Jessamine County

Jessamine primate group tells Cameron Crowe to stop using monkeys in films

April Truitt, photographed on Thursday, April 21, 2011 at the Primate Rescue Center in Nicholasville.
April Truitt, photographed on Thursday, April 21, 2011 at the Primate Rescue Center in Nicholasville.

Please, no more monkey business.

April Truitt, who runs the Primate Rescue Center in Jessamine County, is sending that message to movie director Cameron Crowe in a plea not to use monkeys or apes in anymore films.

Truitt and others who operate similar sanctuaries for abandoned or neglected animals say they're concerned that the use of a Capuchin monkey in Crowe's new movie, We Bought a Zoo, will cause the public to buy the creatures as pets, only to cast them off when they become too difficult to tend.

"Monkeys and apes are adorable as babies, but the novelty soon wears off and they grow into strong adults who are strong-willed, naturally curious and destructive, and capable of causing some pretty severe injuries," members of the North American Primate Sanctuary Alliance wrote to Crowe in a letter this week.

The letter was published on the Web site of People for the Ethical Treatment of Animals.

Privately owned monkeys end up in the care of primate sanctuaries, the members wrote. The letter was signed by Truitt and the directors of other sanctuaries in Florida, Louisiana, Oregon, Washington state and Canada.

Attempts to reach Crowe and a spokesman for 20th Century Fox, the movie's distributor, were unsuccessful.

Crowe, whose father was from Powell County, was in Versailles and Elizabethtown in 2004 to shoot scenes for his 2005 movie Elizabethtown. Crowe's other movies include Jerry Maguire, Almost Famous and Say Anything. He also directed a documentary about the rock band Pearl Jam that debuted in Toronto earlier this month.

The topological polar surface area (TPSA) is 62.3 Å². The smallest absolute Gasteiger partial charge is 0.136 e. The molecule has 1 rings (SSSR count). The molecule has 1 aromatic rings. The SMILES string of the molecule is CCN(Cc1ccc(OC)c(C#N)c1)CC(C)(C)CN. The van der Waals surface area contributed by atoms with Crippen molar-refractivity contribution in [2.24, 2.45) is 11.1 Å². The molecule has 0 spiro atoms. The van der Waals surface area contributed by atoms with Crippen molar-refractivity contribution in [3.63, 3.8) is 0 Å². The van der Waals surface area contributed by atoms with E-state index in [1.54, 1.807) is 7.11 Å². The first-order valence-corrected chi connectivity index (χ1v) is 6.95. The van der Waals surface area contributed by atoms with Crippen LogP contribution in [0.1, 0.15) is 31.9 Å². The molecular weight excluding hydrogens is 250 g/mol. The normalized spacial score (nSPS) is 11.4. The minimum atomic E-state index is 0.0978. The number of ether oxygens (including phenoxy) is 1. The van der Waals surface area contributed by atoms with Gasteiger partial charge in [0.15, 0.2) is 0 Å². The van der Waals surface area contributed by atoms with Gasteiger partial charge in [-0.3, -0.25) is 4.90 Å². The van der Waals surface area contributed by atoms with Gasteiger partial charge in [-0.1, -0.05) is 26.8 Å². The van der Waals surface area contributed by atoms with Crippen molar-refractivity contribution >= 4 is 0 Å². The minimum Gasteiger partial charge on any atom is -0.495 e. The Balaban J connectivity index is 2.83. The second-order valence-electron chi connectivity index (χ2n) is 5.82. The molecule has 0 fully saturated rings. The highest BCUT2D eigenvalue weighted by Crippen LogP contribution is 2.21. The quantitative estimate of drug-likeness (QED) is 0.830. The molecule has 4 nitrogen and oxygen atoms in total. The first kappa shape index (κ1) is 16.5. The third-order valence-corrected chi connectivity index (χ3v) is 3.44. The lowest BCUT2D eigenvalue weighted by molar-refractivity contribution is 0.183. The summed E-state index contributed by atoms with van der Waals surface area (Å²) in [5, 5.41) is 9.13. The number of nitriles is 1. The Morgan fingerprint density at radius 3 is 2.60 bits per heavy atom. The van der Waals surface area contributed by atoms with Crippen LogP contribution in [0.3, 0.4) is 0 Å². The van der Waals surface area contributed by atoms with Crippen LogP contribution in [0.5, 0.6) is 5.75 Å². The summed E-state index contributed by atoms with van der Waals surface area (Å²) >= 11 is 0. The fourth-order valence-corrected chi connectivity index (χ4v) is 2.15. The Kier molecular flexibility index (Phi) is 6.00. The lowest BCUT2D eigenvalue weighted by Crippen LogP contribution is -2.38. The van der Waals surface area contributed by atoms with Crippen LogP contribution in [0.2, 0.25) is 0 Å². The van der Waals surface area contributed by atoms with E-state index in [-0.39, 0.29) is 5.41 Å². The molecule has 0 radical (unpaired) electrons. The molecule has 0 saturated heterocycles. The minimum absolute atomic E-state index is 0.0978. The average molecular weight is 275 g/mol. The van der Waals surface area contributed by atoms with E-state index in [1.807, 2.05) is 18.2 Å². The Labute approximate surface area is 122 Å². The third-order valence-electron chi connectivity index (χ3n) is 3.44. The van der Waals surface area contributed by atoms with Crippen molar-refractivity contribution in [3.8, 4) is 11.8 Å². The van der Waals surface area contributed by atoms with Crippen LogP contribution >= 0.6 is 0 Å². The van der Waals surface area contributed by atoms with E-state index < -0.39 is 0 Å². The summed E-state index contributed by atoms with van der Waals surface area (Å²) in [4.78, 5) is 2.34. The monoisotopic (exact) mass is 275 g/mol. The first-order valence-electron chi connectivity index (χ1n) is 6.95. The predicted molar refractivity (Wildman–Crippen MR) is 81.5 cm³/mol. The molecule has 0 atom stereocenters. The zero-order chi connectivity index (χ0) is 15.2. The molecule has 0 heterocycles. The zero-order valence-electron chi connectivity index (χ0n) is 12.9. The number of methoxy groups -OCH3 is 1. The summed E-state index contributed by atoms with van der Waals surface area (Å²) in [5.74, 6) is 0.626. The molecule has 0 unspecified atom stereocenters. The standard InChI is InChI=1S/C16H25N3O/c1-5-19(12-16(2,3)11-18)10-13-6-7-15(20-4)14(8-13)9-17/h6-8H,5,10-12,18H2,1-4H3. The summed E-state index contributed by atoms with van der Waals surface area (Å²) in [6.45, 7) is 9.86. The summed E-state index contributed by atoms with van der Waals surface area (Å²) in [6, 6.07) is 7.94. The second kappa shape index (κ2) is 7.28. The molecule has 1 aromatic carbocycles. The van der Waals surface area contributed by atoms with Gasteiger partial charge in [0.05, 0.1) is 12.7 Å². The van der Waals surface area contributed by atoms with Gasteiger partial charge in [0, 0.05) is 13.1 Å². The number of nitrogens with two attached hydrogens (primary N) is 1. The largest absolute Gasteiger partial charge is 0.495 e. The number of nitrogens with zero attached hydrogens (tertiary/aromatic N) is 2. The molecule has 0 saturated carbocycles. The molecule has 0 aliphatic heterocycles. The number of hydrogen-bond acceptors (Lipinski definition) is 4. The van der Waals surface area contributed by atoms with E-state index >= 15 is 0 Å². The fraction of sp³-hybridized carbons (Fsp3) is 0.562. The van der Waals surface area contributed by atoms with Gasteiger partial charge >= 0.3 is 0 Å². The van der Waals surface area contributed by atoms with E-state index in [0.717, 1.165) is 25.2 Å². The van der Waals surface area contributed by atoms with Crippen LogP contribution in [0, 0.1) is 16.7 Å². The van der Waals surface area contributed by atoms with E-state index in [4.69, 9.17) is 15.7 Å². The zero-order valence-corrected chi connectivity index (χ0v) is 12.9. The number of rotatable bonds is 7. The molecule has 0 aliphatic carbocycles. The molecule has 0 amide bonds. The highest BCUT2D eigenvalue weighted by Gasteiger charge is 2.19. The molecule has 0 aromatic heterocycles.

We Bought a Zoo, starring Matt Damon and Scarlett Johansson, is based on the true story of Benjamin Mee, a British journalist who moved his family to a dilapidated zoo and wrote about it in a memoir. The movie is scheduled for release before Christmas, and it is Crowe's first feature film since Elizabethtown, which received many negative reviews.

Asking moviemakers to restrain or end their use of animals is nothing new for PETA and the Humane Society of America. Six months to a year after the live-action 101 Dalmatians was released in 1996, shelters and rescue organizations reported a 25 percent increase in dumped Dalmatians. People apparently saw the movie and loved the playful, spotted breed, but by the time puppies had matured, owners grew weary of caring for the high-maintenance dogs.

Truitt and other sanctuary directors fear the same will happen when moviegoers see Crystal the Capuchin monkey in We Bought a Zoo. Crystal, 17, has had more work than many human actors, appearing in more than 20 movies, including The Hangover Part II, Night at the Museum and its sequel, and in the NBC comedy Community.

In an interview with USA Today published in August, a half-kidding Crowe said the movie is "Crystal's breakthrough performance. ... She is not just the hottest actress around, but also the most compelling."

Although monkeys are generally not sold in pet stores, Truitt said in an interview that they are available through exotic-animal auctions and through "hundreds of sellers on the Internet."

"They're not legal to bring into the state of Kentucky, or to sell within the state as pets," Truitt said.

Monkeys can sell for $6,000 to $10,000 as infants, she said. But as they reach full maturity, they push away from those that they attached themselves to as infants.

"By the time they're 3-year-olds, they're worth absolutely nothing. People are calling and begging us to please take this thing off their hands," Truitt said.

But most sanctuaries who take in injured or neglected primates can't take any more animals. The Primate Rescue Center in Jessamine County has 11 chimpanzees and 39 monkeys.

"Right now, there is no room in the inn," Truitt said.

"The bottom line is that using monkeys or apes as performers is never in the animal's best interest, and in a general way sends the message that these animals are okay to be used in that way: to be used for our amusement, to be discarded when we're done with them," she said.

Truitt and the others concluded in their letter to Crowe: "If influential people such as yourself pledge not to use trained monkeys and apes in their production out of consideration for the well-being of primates everywhere, that will go a long way to reducing and ultimately ending the trade in non-human primates."